In the digital world, data flows everywhere in the business. Finance needs to collaborate and build relationships to gain access to all of that data. 

Not only does the CFO have to understand how this process works, but they also have to train other departments on how the data works and how to properly interpret it. 

The CFO should be so familiar with the data that it's treated as if it's just another component of the decision-making process, another member of the team. This means increasing collaboration and relationships across the entire enterprise spectrum and not just within the CFO functional area. 

Future looking

To be clear, the CFO’s job is not going anywhere. CFOs will only be at risk in the future if they fail to understand how data can be used and how to interpret it to make the very best decisions for the business.

We want to treat the organization like it's yours, essentially, and then invest in the people, skills, and capabilities that are most needed by your organization. That means upskilling, reskilling, and hiring for new and missing skill sets.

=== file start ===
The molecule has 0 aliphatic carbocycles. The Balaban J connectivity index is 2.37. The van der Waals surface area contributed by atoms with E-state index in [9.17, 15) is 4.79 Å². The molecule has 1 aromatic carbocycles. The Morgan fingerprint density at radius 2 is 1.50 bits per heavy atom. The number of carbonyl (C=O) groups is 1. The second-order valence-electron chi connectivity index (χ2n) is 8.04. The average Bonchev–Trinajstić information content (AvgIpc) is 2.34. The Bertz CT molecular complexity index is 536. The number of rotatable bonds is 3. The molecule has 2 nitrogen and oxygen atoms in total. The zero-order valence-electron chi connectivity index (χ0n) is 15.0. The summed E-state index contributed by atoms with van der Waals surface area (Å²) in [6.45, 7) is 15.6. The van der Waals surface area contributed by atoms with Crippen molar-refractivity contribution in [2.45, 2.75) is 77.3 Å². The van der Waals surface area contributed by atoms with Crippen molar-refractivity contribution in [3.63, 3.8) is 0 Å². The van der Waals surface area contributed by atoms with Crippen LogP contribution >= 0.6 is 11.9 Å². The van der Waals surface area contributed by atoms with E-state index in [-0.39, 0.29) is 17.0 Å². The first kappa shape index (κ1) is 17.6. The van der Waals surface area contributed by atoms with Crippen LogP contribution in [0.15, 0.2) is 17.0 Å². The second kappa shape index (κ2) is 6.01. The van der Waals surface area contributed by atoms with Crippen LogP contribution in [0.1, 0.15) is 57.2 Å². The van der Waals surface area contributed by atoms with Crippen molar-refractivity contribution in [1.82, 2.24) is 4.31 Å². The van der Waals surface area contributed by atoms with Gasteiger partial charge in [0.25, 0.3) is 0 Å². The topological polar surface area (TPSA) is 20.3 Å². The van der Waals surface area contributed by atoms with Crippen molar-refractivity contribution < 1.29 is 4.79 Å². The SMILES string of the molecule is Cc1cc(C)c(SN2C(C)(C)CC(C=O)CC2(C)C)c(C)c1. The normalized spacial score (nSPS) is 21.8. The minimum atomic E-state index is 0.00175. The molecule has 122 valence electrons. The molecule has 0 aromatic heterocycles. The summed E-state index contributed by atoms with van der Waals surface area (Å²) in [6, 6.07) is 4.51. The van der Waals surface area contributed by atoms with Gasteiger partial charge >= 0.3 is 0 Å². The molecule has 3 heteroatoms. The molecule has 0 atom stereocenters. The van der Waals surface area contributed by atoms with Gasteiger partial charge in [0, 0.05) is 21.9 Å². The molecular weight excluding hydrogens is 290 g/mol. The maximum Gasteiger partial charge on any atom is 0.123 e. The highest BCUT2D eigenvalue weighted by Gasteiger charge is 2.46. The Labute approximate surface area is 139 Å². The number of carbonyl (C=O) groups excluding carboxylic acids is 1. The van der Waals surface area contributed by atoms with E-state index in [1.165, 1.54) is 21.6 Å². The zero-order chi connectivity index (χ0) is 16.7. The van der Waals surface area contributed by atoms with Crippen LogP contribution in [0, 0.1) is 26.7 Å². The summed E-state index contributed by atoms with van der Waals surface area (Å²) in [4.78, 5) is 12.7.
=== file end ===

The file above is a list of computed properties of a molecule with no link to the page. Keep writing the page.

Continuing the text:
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A fresh perspective on the office of the CFO

I mentioned table stakes earlier, the table stakes of the profession. Here they are, the old-fashioned CFO and the analytic CFO. Let's move on to the next set of competencies or what other capabilities we need to be developing. 

We want to be tech-savvy and agile, so what scenarios can we expect in the future? 

We also want to be disruptive and sustainable, so what big moves can we make that propels us ahead of the competition? And how can we reduce our resource spend yet increase the quality of the product?